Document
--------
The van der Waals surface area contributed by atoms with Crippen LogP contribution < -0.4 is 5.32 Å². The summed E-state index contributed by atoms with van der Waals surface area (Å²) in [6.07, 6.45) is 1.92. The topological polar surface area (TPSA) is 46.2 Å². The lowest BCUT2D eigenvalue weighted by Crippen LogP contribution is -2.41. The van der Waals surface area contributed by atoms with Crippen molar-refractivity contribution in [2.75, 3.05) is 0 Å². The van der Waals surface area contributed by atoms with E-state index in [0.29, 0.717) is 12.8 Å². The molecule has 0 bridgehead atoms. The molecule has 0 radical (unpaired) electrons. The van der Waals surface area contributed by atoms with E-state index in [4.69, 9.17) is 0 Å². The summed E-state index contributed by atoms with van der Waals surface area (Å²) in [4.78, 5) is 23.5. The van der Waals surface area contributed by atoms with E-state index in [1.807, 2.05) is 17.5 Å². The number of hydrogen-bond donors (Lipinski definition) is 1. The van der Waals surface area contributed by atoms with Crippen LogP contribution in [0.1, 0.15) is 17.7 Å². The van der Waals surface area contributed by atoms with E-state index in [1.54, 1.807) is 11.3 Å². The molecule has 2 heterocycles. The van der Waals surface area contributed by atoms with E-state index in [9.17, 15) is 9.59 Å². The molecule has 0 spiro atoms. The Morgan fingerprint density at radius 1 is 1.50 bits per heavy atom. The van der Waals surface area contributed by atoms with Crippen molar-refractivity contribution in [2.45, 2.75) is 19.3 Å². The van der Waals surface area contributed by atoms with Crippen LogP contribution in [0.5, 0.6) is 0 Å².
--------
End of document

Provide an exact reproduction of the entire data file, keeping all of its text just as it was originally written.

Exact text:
The van der Waals surface area contributed by atoms with Crippen LogP contribution < -0.4 is 5.32 Å². The summed E-state index contributed by atoms with van der Waals surface area (Å²) in [6.07, 6.45) is 1.92. The topological polar surface area (TPSA) is 46.2 Å². The lowest BCUT2D eigenvalue weighted by Crippen LogP contribution is -2.41. The van der Waals surface area contributed by atoms with Crippen molar-refractivity contribution in [2.75, 3.05) is 0 Å². The van der Waals surface area contributed by atoms with E-state index in [0.29, 0.717) is 12.8 Å². The molecule has 0 bridgehead atoms. The molecule has 0 radical (unpaired) electrons. The van der Waals surface area contributed by atoms with E-state index in [4.69, 9.17) is 0 Å². The summed E-state index contributed by atoms with van der Waals surface area (Å²) in [4.78, 5) is 23.5. The van der Waals surface area contributed by atoms with E-state index in [1.807, 2.05) is 17.5 Å². The number of hydrogen-bond donors (Lipinski definition) is 1. The van der Waals surface area contributed by atoms with Crippen LogP contribution in [0.1, 0.15) is 17.7 Å². The van der Waals surface area contributed by atoms with E-state index in [1.54, 1.807) is 11.3 Å². The molecule has 2 heterocycles. The van der Waals surface area contributed by atoms with E-state index in [9.17, 15) is 9.59 Å². The molecule has 0 spiro atoms. The Morgan fingerprint density at radius 1 is 1.50 bits per heavy atom. The van der Waals surface area contributed by atoms with Crippen molar-refractivity contribution in [2.45, 2.75) is 19.3 Å². The van der Waals surface area contributed by atoms with Crippen LogP contribution in [0.5, 0.6) is 0 Å².